Acid Baby Jesus’ first two albums were great slabs of damaged heavy psych with a twisted sense of humor, but on Lilac Days they try to achieve the same effect with prettier songs played at lower volumes. If you’re looking for reference points for their newly minted sonic approach, consider Lilac Days as the sound of Acid Baby Jesus discovering The Byrds, The Turtles and Buffalo Springfield; replete with 12 string guitars, bouncier beats and generally sweeter sounds. It’s not bad, and it’s kinda interesting to hear a band from Greece trying a very American style on for size, but damn if I don’t end up missing the mind-bending darker sounding stuff. The problem is that, unlike those inspirational West Coast bands from the ’60s, Acid Baby Jesus don’t write great pop tunes, aren’t great harmony singers, and their rhythm section kinda plods. Even when they get a little punkier on “Me and Panormita” and “Guide Us In”, the quicker pace is wasted on benign performances that don’t raise much action. Even on a less than stellar album, guitar duo Noda Pappas and Dale MacDonald manage to impress with neat little tricks like the Eastern scales on the title track, or the warped jangling notes that make “Faces Of Janus” far more interesting that it would have been otherwise.
I don’t know who your favorite Greek psychedelic band is, but mine is the mighty Acid Baby Jesus. Selected Recordings is their second full-length album, and it’s a pretty goddamn wild trip. Where a lot of modern psychedelic bands are content to simply work within the genre’s preconceived boundaries, these guys seem legitimately weird, which makes a huge difference. Their first album had a garage rock vibe that reminded me of Ty Segall, but Selected Recordings is almost uniformly dedicated to drugged-up drone-rock damage. Songs like “Diogenes”, “Night of Pan” and “Ayahuasca Blues” have me thinking of The Velvet Underground’s “All Tomorrow’s Parties” but with modern production and a Spacemen 3-like dedication to achieving a noisy nirvana that replicates (or enhances) the drug experience. “Who’s First” is a sonic outlier, sounding like an obscure single from the early days of California punk. Oh, and the lyrics have something to do with a gay cop looking to give someone oral sex. You won’t hear that on the next Foxygen album! Two songs later, “Troublemaker” blasts your brain with Sabbath-y heaviness that’s always welcome. From start to finish Selected Recordings has cool sounds and cool songs, so check it out.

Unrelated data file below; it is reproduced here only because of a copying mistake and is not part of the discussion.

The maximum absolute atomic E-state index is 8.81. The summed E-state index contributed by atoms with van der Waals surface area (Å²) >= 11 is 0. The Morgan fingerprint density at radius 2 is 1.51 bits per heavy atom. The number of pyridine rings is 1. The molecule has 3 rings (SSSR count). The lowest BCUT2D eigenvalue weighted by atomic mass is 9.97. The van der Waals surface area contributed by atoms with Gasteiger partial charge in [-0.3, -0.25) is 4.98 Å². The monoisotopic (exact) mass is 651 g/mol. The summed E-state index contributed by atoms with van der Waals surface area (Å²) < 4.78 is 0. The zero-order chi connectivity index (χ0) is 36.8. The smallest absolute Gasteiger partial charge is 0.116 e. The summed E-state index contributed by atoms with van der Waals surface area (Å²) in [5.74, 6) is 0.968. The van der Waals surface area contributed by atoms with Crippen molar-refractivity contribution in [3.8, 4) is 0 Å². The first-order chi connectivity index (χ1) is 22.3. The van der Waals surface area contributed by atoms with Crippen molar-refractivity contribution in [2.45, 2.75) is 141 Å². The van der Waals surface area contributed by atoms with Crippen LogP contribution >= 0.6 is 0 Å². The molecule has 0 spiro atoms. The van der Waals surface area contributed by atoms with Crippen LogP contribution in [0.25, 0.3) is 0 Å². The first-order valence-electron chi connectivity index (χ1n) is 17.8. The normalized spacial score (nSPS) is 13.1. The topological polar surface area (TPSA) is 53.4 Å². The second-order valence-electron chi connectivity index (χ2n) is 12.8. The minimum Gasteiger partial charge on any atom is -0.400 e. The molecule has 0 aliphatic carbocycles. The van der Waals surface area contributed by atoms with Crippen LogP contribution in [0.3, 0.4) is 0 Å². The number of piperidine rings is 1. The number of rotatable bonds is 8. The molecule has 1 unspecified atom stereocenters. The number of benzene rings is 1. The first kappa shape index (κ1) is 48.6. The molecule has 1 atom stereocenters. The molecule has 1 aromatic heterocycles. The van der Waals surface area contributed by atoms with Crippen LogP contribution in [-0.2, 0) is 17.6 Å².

|6||Why Aren’t You Laughing Now?|
|8||Tooth To Toe|
|11||I’m A Baby|
|13||You Had It Coming|